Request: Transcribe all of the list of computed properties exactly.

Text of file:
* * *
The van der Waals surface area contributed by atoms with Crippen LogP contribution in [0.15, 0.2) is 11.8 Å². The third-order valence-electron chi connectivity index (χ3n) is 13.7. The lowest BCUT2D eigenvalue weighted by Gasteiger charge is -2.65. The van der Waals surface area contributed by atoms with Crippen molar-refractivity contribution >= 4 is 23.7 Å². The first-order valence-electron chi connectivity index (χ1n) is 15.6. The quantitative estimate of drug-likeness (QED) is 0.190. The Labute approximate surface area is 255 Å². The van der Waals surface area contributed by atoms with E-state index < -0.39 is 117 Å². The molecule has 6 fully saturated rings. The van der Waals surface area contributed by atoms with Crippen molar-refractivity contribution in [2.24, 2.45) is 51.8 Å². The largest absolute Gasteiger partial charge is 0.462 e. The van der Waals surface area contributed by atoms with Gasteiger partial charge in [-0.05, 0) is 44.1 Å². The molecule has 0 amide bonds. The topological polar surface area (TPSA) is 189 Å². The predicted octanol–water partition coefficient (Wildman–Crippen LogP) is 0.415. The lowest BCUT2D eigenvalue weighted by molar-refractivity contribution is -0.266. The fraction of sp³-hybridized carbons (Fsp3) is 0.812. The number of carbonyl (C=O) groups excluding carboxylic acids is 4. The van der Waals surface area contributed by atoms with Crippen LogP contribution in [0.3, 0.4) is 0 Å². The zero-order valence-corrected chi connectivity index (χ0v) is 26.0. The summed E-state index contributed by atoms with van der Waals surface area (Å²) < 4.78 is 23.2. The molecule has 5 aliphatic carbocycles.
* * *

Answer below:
The van der Waals surface area contributed by atoms with Crippen LogP contribution in [0.15, 0.2) is 11.8 Å². The third-order valence-electron chi connectivity index (χ3n) is 13.7. The lowest BCUT2D eigenvalue weighted by Gasteiger charge is -2.65. The van der Waals surface area contributed by atoms with Crippen molar-refractivity contribution >= 4 is 23.7 Å². The first-order valence-electron chi connectivity index (χ1n) is 15.6. The quantitative estimate of drug-likeness (QED) is 0.190. The Labute approximate surface area is 255 Å². The van der Waals surface area contributed by atoms with E-state index < -0.39 is 117 Å². The molecule has 6 fully saturated rings. The van der Waals surface area contributed by atoms with Crippen molar-refractivity contribution in [2.24, 2.45) is 51.8 Å². The largest absolute Gasteiger partial charge is 0.462 e. The van der Waals surface area contributed by atoms with Gasteiger partial charge in [-0.05, 0) is 44.1 Å². The molecule has 0 amide bonds. The topological polar surface area (TPSA) is 189 Å². The predicted octanol–water partition coefficient (Wildman–Crippen LogP) is 0.415. The lowest BCUT2D eigenvalue weighted by molar-refractivity contribution is -0.266. The fraction of sp³-hybridized carbons (Fsp3) is 0.812. The number of carbonyl (C=O) groups excluding carboxylic acids is 4. The van der Waals surface area contributed by atoms with Crippen LogP contribution in [0.3, 0.4) is 0 Å². The zero-order valence-corrected chi connectivity index (χ0v) is 26.0. The summed E-state index contributed by atoms with van der Waals surface area (Å²) < 4.78 is 23.2. The molecule has 5 aliphatic carbocycles.